Reeves to police: Oulson 'scared the crap out of me'
Hamilton testified that, soon thereafter, Reeves' wife told her husband "that was no cause to shoot anyone."
Reeves responded by pointing his finger at her and saying, according to Hamilton, "You shut your f**king mouth and don't say another word."
On Friday, those in the Dade City courtroom got to hear from Reeves himself -- not because he took the stand, but because audio of his interview with police was played in court.
During that interview, Reeves told police he had "reason to believe (Oulson) was going to kick my ass" after Reeves confronted the 43-year-old Navy veteran over his texting during the previews to "Lone Survivor."
Reeves and his wife both told police that Oulson began using foul language, and Reeves left to talk to a theater manager. When he returned, Oulson stood up and turned to confront Reeves, he said.
"I see that he's very explosive, unnecessarily," Reeves told police. "It scared the crap out of me."
Oulson edged toward Reeves -- and "he's virtually on top of me" -- and Reeves told him either "no, no, no" or "whoa, whoa, whoa," he couldn't remember which, he told the police interrogator.
"He hit me with something. I assume it was his fist," Reeves told police. "I think he had a cell phone in his hand because I saw the blur of the screen. ... My face went sideways. My glasses came partially off."
In her own interview with police, Vivian Reeves backed much of her husband's story, spelling out the f-word for police as she described Oulson's language during the altercation.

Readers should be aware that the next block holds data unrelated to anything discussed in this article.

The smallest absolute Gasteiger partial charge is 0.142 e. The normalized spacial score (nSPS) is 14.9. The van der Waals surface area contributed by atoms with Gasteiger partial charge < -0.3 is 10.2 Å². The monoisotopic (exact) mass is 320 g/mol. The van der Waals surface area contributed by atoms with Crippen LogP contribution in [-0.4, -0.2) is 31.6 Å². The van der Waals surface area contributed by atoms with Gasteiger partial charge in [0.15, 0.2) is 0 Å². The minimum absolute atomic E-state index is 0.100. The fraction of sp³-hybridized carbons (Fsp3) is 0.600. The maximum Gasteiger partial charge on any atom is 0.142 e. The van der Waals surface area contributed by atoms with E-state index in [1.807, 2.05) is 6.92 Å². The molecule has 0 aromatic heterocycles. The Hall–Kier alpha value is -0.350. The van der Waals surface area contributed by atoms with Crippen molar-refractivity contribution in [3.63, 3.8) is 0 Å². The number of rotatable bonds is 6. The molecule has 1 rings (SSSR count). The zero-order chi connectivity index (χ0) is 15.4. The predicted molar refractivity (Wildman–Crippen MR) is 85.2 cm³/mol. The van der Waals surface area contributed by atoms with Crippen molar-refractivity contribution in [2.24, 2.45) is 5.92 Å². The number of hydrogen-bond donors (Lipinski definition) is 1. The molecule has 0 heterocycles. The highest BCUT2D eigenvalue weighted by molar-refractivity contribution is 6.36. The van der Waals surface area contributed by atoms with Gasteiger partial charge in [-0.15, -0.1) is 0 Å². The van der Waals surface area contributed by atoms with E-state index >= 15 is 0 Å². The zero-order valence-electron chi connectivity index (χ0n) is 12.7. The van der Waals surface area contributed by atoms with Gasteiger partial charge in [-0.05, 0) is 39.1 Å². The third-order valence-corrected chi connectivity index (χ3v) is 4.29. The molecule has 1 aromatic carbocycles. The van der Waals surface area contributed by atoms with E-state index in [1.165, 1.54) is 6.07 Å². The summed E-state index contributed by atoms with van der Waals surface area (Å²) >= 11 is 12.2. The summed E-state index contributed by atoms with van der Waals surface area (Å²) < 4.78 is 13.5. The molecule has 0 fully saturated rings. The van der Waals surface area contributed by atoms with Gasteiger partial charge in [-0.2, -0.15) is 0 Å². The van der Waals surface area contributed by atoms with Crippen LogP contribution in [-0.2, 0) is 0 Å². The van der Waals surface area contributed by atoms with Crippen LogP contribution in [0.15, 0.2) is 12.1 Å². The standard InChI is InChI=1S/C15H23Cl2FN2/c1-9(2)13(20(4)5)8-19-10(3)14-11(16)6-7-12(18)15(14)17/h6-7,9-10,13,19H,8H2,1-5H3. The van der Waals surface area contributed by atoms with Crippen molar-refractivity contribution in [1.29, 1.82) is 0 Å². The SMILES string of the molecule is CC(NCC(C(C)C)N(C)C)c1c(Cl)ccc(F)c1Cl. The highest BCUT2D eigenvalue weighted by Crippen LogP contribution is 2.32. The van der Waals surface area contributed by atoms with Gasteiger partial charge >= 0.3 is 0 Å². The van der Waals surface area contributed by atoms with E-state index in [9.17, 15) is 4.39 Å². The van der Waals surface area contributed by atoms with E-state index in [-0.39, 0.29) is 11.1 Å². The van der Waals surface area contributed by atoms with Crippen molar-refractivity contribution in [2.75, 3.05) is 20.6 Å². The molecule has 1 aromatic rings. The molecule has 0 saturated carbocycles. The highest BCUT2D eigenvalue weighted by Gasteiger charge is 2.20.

Asked, though, whether she saw Chad Oulson strike Curtis Reeves, she replied no -- though she said it's what her husband told her after the shooting.
The same went for the various theater witnesses who testified earlier for the prosecution. None of whom said that they saw Reeves getting hit by anything beyond perhaps a bag or some kernels of popcorn before he opened fire.
Surveillance video captures theater shooting
Beyond hearing from various witnesses, the public -- thanks to the gathered media -- got their own glimpse of what happened inside that movie theater, thanks to surveillance video.
The jumpy, grainy footage shows Reeves return to his seat at 1:26:19 p.m., according to the video's time stamp. Six seconds later, Reeves appears to lean forward, but only for a second.
At 1:26:30 p.m., the video stops -- likely because the motion sensors weren't activated, according to previous testimony in Reeves' bail hearing this week -- but it starts recording again five seconds later.
That's when a hand extends in front of Reeves, from the seat where victim Chad Oulson was reportedly sitting, and appears to snatch something from Reeves -- the defense has repeatedly said Oulson threw popcorn -- and throws it into Reeves' face.
Reeves' right hand, the one Reeves told police he used to shoot Oulson, thrusts forward at 1:26:37 p.m. A strange dust falls in front of the surveillance video lens as theater patrons begin walking over to the area where Reeves remains seated.
It's the row behind where a mortally wounded Oulson -- after stumbling then collapsing on another moviegoer -- is taking his last breaths.